As we discussed earlier, Google has updated the Gmail logo, as well as the logos for other apps, including Calendar, Docs, Meet and Sheets, all with a single minimalist design and a traditional color scheme. The redesign is part of a massive rebranding of G Suite, reflecting a big shift in Google’s strategy. The package is now called Google Workspace. At the same time, Google has added new features and enhancements with a focus on tighter integration of individual work tools from the suite, slightly adjusting prices and launching a new Business Plus plan with additional device management capabilities.
The idea of dividing individual applications into constituent elements that can be embedded in other places is not new – Microsoft uses a similar approach with the Fluid Office framework (Fluid blocks, which are individual gadgets, can be inserted into different types of documents while maintaining full editing capabilities). Google is now rolling out similar capabilities to Google Workspace to better compete with Microsoft. Javier Saltero, vice president and head of communications products at Google, who is also responsible for Google Workspace, bluntly stated that this is “the end of the old ‘office’.”
Google has already taken several steps in a new direction – perhaps the largest being the recent integration of Meet video conferencing in Gmail (both in the web version and in the Android and iOS apps). Now Google hopes to attract more users with fully integrated services gathered in one place. This does not necessarily mean that all the tools should be placed in the Gmail tab on the desktop. In fact, any workspace in use at any given moment will be able to include items from other workspaces.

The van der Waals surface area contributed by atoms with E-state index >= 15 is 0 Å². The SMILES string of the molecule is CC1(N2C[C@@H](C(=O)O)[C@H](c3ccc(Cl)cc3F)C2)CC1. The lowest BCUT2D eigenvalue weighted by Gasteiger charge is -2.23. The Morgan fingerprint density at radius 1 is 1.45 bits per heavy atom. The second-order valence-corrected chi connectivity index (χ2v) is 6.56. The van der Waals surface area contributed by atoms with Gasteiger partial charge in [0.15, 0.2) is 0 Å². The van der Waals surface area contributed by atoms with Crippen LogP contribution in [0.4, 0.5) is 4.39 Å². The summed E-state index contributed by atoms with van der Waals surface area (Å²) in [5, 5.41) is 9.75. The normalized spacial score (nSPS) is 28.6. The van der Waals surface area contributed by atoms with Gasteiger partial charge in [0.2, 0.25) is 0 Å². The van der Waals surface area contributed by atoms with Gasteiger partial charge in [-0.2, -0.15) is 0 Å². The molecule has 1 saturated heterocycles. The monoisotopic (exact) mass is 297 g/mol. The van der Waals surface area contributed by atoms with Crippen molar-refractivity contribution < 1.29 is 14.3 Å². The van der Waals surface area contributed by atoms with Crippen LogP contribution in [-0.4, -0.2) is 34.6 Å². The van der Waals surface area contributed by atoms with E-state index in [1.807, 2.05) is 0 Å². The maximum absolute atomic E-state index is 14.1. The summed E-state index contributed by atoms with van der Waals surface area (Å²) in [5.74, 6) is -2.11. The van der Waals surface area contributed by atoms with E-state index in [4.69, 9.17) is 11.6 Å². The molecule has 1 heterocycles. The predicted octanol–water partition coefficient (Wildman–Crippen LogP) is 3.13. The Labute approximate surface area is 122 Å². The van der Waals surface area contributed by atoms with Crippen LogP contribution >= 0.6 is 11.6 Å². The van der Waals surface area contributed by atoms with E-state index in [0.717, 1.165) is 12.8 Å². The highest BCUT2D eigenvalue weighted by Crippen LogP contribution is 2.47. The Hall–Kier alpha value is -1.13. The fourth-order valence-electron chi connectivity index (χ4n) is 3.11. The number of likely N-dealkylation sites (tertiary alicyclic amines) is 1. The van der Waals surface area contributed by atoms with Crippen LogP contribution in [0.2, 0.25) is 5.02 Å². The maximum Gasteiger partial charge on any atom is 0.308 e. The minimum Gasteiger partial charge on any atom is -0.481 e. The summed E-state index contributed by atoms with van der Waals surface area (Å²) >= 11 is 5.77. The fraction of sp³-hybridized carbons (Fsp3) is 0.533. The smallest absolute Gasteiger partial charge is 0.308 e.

Some less visible forms of these integrations are already available – for example, Google Workspace apps allow users to open small previews of other documents embedded in a project in progress.
More grandiose features, including creating a document directly from a chat window or starting a video call from a presentation, will become available “in the coming weeks” or “in the coming months.” As usual, the new features will first become available to corporate users of Google Workspace, and ordinary users will receive them “in the coming months.”
It’s important to note that this new approach is very desktop-centric and tied to the way Google apps run inside web browsers. Hopefully, the company won’t restrict new features to its own Chrome browser. Apart from the aforementioned (and not everyone’s favorite) integration of Meet into Gmail, Google’s other mobile apps won’t be as tightly integrated from the outset.
Another notable change is that Google is changing icons for Workspace applications. Surely there are many dissatisfied with the replacement of the red letter M with a multi-colored one, as well as the new Calendar icon.
Google has no plans to cut support for third-party apps in Google Workspace. That is, for teams that use a combination of Google, Slack, Asana, Zoom, or whatever, nothing should change. But the deeper integration and the desire to reduce the number of necessary transitions between tabs clearly indicate that in this way Google expects to force users to abandon competing services in favor of its own tools.
This is the first major update to Google’s suite of productivity tools in several years. While these changes are unlikely to undermine Microsoft’s leadership position with Office, it is clear that Google is investing huge resources in developing its own suite, preparing for serious competition with Office.
Source: The verge